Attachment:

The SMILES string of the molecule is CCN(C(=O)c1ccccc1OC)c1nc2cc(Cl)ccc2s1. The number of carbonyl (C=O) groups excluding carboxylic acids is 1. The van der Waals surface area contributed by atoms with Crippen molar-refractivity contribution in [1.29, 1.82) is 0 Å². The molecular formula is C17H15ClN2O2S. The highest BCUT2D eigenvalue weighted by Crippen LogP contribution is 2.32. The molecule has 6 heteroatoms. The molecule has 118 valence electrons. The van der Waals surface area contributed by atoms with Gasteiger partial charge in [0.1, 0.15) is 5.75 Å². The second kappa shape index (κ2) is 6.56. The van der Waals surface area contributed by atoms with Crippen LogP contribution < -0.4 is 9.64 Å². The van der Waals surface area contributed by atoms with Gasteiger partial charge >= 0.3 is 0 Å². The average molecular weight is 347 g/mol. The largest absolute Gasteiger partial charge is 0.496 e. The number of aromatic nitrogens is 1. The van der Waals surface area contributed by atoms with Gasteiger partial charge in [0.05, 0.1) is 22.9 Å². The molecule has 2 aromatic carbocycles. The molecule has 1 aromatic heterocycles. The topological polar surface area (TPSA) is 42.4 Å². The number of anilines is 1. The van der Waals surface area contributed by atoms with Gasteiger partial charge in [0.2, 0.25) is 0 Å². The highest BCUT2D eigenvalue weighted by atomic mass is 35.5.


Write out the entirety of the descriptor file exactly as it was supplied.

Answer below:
The SMILES string of the molecule is CCN(C(=O)c1ccccc1OC)c1nc2cc(Cl)ccc2s1. The number of carbonyl (C=O) groups excluding carboxylic acids is 1. The van der Waals surface area contributed by atoms with Crippen molar-refractivity contribution in [1.29, 1.82) is 0 Å². The molecular formula is C17H15ClN2O2S. The highest BCUT2D eigenvalue weighted by Crippen LogP contribution is 2.32. The molecule has 6 heteroatoms. The molecule has 118 valence electrons. The van der Waals surface area contributed by atoms with Gasteiger partial charge in [0.1, 0.15) is 5.75 Å². The second kappa shape index (κ2) is 6.56. The van der Waals surface area contributed by atoms with Crippen LogP contribution < -0.4 is 9.64 Å². The van der Waals surface area contributed by atoms with Gasteiger partial charge >= 0.3 is 0 Å². The average molecular weight is 347 g/mol. The largest absolute Gasteiger partial charge is 0.496 e. The number of aromatic nitrogens is 1. The van der Waals surface area contributed by atoms with Gasteiger partial charge in [0.05, 0.1) is 22.9 Å². The molecule has 2 aromatic carbocycles. The molecule has 1 aromatic heterocycles. The topological polar surface area (TPSA) is 42.4 Å². The number of anilines is 1. The van der Waals surface area contributed by atoms with Gasteiger partial charge in [0.2, 0.25) is 0 Å². The highest BCUT2D eigenvalue weighted by atomic mass is 35.5.